By depositing layer upon layer, it is possible to create complex and functional micro organs. Scientists are working on artificially creating various human organs including (but not limited to) kidney, liver tissue, cartilage, bone, etc.

There has been ongoing research in creating the network of blood vessels which are essential in keeping the organs alive. Researchers have successfully implanted artificially printed ears, bioprosthetic ovaries, and muscles into various animals. The next big step is to apply this knowledge to the human body.

Commercial organizations in Bioprinting

Johnson & Johnson, one of the world’s largest pharmaceutical companies, is invested big time in the idea of Bioprinting. They formed alliances with many well-known academics and biotechnology firms including Tissue Regeneration Systems and Aspect Biosystems Ltd.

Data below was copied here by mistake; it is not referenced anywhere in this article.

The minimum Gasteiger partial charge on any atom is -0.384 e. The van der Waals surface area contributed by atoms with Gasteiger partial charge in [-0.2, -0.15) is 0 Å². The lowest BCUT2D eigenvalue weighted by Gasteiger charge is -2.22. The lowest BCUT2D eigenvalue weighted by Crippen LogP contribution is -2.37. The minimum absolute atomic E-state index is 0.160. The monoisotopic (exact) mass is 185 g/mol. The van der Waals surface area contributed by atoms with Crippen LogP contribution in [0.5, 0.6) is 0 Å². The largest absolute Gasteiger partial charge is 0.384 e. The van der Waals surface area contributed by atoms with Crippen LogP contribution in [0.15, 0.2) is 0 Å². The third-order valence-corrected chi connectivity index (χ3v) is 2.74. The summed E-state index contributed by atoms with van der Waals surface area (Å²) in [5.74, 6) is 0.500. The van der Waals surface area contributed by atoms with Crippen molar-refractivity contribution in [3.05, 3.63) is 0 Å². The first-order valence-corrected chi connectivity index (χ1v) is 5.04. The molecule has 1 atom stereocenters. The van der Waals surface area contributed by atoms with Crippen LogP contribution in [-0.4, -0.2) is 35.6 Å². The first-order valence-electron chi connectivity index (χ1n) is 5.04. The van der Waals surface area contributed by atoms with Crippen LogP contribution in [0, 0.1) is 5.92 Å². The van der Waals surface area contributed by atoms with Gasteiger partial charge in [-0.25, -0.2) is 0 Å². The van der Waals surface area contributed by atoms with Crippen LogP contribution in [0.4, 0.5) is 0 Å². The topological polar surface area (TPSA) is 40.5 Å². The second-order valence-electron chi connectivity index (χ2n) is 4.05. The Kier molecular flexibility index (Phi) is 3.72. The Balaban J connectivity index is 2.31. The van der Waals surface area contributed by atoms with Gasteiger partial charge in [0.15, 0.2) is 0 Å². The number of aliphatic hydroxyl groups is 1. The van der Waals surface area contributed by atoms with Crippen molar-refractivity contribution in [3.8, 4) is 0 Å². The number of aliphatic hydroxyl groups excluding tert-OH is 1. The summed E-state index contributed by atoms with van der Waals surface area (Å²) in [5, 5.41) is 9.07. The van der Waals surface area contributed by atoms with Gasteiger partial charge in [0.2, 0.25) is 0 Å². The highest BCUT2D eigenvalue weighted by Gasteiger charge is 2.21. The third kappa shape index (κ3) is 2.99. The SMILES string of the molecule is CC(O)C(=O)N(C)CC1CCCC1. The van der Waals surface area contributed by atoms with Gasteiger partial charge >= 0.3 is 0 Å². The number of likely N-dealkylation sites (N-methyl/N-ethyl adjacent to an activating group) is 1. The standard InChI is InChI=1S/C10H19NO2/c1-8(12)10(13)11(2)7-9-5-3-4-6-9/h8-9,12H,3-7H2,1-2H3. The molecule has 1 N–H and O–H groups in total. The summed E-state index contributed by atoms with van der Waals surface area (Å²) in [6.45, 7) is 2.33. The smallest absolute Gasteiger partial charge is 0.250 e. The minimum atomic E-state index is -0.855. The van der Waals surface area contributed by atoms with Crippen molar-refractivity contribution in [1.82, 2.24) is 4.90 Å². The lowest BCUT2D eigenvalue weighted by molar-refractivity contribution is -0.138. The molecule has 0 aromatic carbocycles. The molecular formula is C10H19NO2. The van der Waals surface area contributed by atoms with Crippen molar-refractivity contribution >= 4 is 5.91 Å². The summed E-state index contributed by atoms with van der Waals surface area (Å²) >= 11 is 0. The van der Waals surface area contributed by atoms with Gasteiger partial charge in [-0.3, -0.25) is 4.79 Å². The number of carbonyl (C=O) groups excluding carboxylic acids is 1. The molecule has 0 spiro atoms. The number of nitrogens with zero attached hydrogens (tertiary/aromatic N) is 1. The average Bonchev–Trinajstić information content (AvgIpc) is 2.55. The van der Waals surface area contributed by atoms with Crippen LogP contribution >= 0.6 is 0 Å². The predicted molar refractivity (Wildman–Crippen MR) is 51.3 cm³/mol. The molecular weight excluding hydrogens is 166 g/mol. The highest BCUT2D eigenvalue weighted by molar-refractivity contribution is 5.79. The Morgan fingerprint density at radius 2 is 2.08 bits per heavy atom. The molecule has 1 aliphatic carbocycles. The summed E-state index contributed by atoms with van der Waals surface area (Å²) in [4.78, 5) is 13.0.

Tissue Regeneration Systems is a firm based in Michigan that is currently working on developing implants for the treatments of defects in the bones. Aspect Biosystems, an independent farm from Canada, is trying to print menisci, cartilage pads situated in the human knee.

Bioprinting has the potential to help other related fields such as drug testing. Organovo offers its artificially printed kidney and other organs (such as liver tissue) for drug testing. It helps in understanding the effectiveness and safety of new drugs and chemicals on the artificial organs. It has a multitude of different advantages – first, the results obtained from these tests are much more reliable compared to the tests that are performed on the animals. Second, it helps reduce animal testing.